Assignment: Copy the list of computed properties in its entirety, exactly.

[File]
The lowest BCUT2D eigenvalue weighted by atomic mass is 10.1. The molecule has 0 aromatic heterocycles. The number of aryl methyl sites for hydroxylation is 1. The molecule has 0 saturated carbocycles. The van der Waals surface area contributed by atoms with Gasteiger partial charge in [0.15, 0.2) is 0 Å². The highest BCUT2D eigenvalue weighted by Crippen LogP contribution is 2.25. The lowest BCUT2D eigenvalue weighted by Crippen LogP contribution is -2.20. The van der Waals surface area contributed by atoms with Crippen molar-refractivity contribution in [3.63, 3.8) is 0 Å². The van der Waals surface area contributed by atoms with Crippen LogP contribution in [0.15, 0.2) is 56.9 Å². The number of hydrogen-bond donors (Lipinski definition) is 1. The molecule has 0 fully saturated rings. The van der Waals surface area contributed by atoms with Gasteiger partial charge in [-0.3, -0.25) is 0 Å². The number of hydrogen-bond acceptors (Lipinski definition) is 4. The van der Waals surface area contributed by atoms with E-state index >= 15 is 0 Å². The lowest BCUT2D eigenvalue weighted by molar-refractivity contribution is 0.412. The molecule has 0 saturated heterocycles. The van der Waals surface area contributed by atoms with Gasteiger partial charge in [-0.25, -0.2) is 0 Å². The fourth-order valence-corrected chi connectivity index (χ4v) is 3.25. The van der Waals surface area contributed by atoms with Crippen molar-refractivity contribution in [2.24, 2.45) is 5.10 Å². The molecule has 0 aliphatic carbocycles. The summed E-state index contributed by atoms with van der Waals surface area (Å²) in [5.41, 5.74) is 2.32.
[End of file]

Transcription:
The lowest BCUT2D eigenvalue weighted by atomic mass is 10.1. The molecule has 0 aromatic heterocycles. The number of aryl methyl sites for hydroxylation is 1. The molecule has 0 saturated carbocycles. The van der Waals surface area contributed by atoms with Gasteiger partial charge in [0.15, 0.2) is 0 Å². The highest BCUT2D eigenvalue weighted by Crippen LogP contribution is 2.25. The lowest BCUT2D eigenvalue weighted by Crippen LogP contribution is -2.20. The van der Waals surface area contributed by atoms with Crippen molar-refractivity contribution in [3.63, 3.8) is 0 Å². The van der Waals surface area contributed by atoms with Crippen LogP contribution in [0.15, 0.2) is 56.9 Å². The number of hydrogen-bond donors (Lipinski definition) is 1. The molecule has 0 fully saturated rings. The van der Waals surface area contributed by atoms with Gasteiger partial charge in [-0.3, -0.25) is 0 Å². The number of hydrogen-bond acceptors (Lipinski definition) is 4. The van der Waals surface area contributed by atoms with E-state index >= 15 is 0 Å². The lowest BCUT2D eigenvalue weighted by molar-refractivity contribution is 0.412. The molecule has 0 saturated heterocycles. The van der Waals surface area contributed by atoms with Gasteiger partial charge in [-0.25, -0.2) is 0 Å². The fourth-order valence-corrected chi connectivity index (χ4v) is 3.25. The van der Waals surface area contributed by atoms with Crippen molar-refractivity contribution in [2.24, 2.45) is 5.10 Å². The molecule has 0 aliphatic carbocycles. The summed E-state index contributed by atoms with van der Waals surface area (Å²) in [5.41, 5.74) is 2.32.